Exploring San Andres Island

Exploring San Andres Island

A hideaway destination in Colombia, San Andres has a rich history and stunning wildlife By: Terra Judge
San Andres is a UNESCO Biosphere Reserve. // © 2014 Thinkstock/DC_Colombia
San Andres is a UNESCO Biosphere Reserve. // © 2014 Thinkstock/DC_Colombia

The Details

Big Five Tours and Expeditions
www.bigfive.com/country/colombia

Colombian Journeys
www.colombianjourneys.com

Hotel Casablanca
www.hotelcasablancasanandres.com/en

Colombia offers a bold menu for travelers seeking adventure. With paragliding over Medellin’s peaks and valleys, hiking through the lush scenery of the coffee region, idling on horseback through the canyons of Los Nevados National Natural Park and trekking through the muddy jungle of Tayrona, the country lacks nothing for the wide-eyed eco-tourist. One of Colombia’s best-kept secrets, however, is a small island that is just a two-hour flight from Bogota — the island of San Andres.

It is believed that San Andres was discovered by Christopher Columbus and was home to the famous Captain Henry Morgan. Legend has it that some of Morgan’s treasure is still buried there, but the island’s real richness lies in its natural wonders. Part of a trio of islands with Providencia and Santa Catalina, San Andres was declared a UNESCO Biosphere Reserve in 2000 in honor of its extensive coral reef. Fifty-seven coral species, 12 mangrove species, three marine plant species and four types of sea turtles are residents here. The islands are especially known for their incredible array of ocean colors that can be seen by airplane as visitors descend, earning the area its nickname, “Sea of Seven Colors.”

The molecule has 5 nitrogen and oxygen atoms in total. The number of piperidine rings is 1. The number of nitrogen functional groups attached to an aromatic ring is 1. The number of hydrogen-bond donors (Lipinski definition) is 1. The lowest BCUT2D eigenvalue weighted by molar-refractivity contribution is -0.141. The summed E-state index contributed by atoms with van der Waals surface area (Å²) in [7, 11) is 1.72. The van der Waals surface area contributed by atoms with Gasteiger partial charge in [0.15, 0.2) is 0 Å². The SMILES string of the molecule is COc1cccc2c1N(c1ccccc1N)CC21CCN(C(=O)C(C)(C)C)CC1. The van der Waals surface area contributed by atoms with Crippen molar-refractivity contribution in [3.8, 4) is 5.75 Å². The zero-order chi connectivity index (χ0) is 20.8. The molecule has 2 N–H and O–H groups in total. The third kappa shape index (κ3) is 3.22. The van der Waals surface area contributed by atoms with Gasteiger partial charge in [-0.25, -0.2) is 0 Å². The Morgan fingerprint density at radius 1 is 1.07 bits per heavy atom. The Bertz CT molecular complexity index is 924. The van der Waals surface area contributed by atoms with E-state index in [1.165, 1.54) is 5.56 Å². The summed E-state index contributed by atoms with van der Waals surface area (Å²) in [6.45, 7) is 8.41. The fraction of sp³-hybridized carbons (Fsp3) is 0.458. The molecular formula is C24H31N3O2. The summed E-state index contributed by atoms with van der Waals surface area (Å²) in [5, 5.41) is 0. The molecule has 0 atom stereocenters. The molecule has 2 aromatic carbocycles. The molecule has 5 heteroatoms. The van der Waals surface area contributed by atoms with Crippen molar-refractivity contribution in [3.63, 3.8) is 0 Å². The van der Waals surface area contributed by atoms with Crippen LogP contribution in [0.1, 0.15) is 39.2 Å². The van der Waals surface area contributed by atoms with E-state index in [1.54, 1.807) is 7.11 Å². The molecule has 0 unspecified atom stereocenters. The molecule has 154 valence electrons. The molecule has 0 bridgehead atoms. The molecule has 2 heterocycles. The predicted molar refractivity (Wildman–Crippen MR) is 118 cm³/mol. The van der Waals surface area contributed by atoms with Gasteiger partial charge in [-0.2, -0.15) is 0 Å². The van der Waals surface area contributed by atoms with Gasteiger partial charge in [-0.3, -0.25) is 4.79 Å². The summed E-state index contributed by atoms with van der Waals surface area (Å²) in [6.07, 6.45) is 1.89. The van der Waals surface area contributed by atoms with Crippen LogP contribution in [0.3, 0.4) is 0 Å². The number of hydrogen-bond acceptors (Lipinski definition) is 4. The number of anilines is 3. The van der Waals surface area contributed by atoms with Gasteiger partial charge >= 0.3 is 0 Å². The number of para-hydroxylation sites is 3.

Most operators recommend spending four to six days on San Andres to enjoy the island’s offerings. Snorkeling and diving are of course some of the most popular activities. Experienced divers and beginners alike will find the underwater world easily accessible, with warm waters year-round and Caribbean colors blazing under the sea. For a glimpse of the island’s privateer history, divers can enjoy an assortment of shipwreck dives.

Visitors can also spend a day taking the ring road around the island, stopping at Johnny Cay, Morgan’s Cave and La Piscinita to see marine life. Colombian Journeys, a local partner of Big Five Tours and Expeditions, offers an eight-day tour that includes stays on San Andres, on Providencia and in Cartagena.

Getting to San Andres is relatively easy — direct flights to San Andres’s Gustavo Rojas Pinilla airport from Bogota or Cartagena are offered by Satena, Aires, AeroRepublica and Avianca. Or, visitors can travel internationally via Copa Airlines, Air Transat, Taca and Tame. But plan ahead — many flights are only offered once a week, adding to San Andres’s desert island charm. Adventuresome travelers can follow in Captain Morgan’s wake and opt to reach the island by sea.

San Andres also offers a comfortable place to crash after a day of exploring the island. The Hotel Casablanca lets visitors unwind in one of its 89 guestrooms, while offering a view of Johnny Cay, four on-site dining options, beach access and a commitment to eco-sustainability. And, of course, a bottle of rum.

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